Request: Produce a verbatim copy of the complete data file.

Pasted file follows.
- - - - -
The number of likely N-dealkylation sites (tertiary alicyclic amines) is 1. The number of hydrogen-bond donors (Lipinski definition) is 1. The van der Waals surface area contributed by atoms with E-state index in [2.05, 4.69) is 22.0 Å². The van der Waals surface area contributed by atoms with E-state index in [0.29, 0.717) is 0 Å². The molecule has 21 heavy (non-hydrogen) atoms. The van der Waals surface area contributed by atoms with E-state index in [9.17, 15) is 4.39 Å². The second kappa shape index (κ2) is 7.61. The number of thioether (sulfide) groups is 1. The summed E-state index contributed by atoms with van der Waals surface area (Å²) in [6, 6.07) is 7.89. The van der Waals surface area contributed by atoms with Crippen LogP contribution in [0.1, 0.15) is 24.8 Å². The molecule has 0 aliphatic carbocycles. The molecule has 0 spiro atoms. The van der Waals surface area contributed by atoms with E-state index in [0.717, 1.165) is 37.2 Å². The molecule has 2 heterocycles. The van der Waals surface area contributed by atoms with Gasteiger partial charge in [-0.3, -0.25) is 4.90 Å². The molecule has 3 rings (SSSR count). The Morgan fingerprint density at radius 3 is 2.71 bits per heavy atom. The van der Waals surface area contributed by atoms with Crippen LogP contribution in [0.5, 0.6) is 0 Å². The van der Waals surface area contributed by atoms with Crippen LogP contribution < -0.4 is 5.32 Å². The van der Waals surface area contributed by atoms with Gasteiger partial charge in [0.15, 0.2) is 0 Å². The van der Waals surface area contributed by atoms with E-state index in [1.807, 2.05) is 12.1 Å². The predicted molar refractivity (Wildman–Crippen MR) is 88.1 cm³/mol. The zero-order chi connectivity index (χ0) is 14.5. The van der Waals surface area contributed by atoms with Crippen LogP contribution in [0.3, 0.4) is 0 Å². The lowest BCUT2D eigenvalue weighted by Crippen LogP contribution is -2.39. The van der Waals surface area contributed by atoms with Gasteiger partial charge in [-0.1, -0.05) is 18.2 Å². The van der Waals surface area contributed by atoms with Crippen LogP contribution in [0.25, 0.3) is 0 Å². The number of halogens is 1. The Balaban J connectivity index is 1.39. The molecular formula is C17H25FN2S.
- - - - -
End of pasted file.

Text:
The number of likely N-dealkylation sites (tertiary alicyclic amines) is 1. The number of hydrogen-bond donors (Lipinski definition) is 1. The van der Waals surface area contributed by atoms with E-state index in [2.05, 4.69) is 22.0 Å². The van der Waals surface area contributed by atoms with E-state index in [0.29, 0.717) is 0 Å². The molecule has 21 heavy (non-hydrogen) atoms. The van der Waals surface area contributed by atoms with E-state index in [9.17, 15) is 4.39 Å². The second kappa shape index (κ2) is 7.61. The number of thioether (sulfide) groups is 1. The summed E-state index contributed by atoms with van der Waals surface area (Å²) in [6, 6.07) is 7.89. The van der Waals surface area contributed by atoms with Crippen LogP contribution in [0.1, 0.15) is 24.8 Å². The molecule has 0 aliphatic carbocycles. The molecule has 0 spiro atoms. The van der Waals surface area contributed by atoms with E-state index in [0.717, 1.165) is 37.2 Å². The molecule has 2 heterocycles. The van der Waals surface area contributed by atoms with Gasteiger partial charge in [-0.3, -0.25) is 4.90 Å². The molecule has 3 rings (SSSR count). The Morgan fingerprint density at radius 3 is 2.71 bits per heavy atom. The van der Waals surface area contributed by atoms with Crippen LogP contribution in [0.5, 0.6) is 0 Å². The van der Waals surface area contributed by atoms with Crippen LogP contribution < -0.4 is 5.32 Å². The van der Waals surface area contributed by atoms with Gasteiger partial charge in [0.15, 0.2) is 0 Å². The van der Waals surface area contributed by atoms with E-state index in [1.807, 2.05) is 12.1 Å². The predicted molar refractivity (Wildman–Crippen MR) is 88.1 cm³/mol. The zero-order chi connectivity index (χ0) is 14.5. The van der Waals surface area contributed by atoms with Crippen LogP contribution in [0.3, 0.4) is 0 Å². The lowest BCUT2D eigenvalue weighted by Crippen LogP contribution is -2.39. The van der Waals surface area contributed by atoms with Gasteiger partial charge in [-0.1, -0.05) is 18.2 Å². The van der Waals surface area contributed by atoms with Crippen LogP contribution in [0.25, 0.3) is 0 Å². The number of halogens is 1. The Balaban J connectivity index is 1.39. The molecular formula is C17H25FN2S.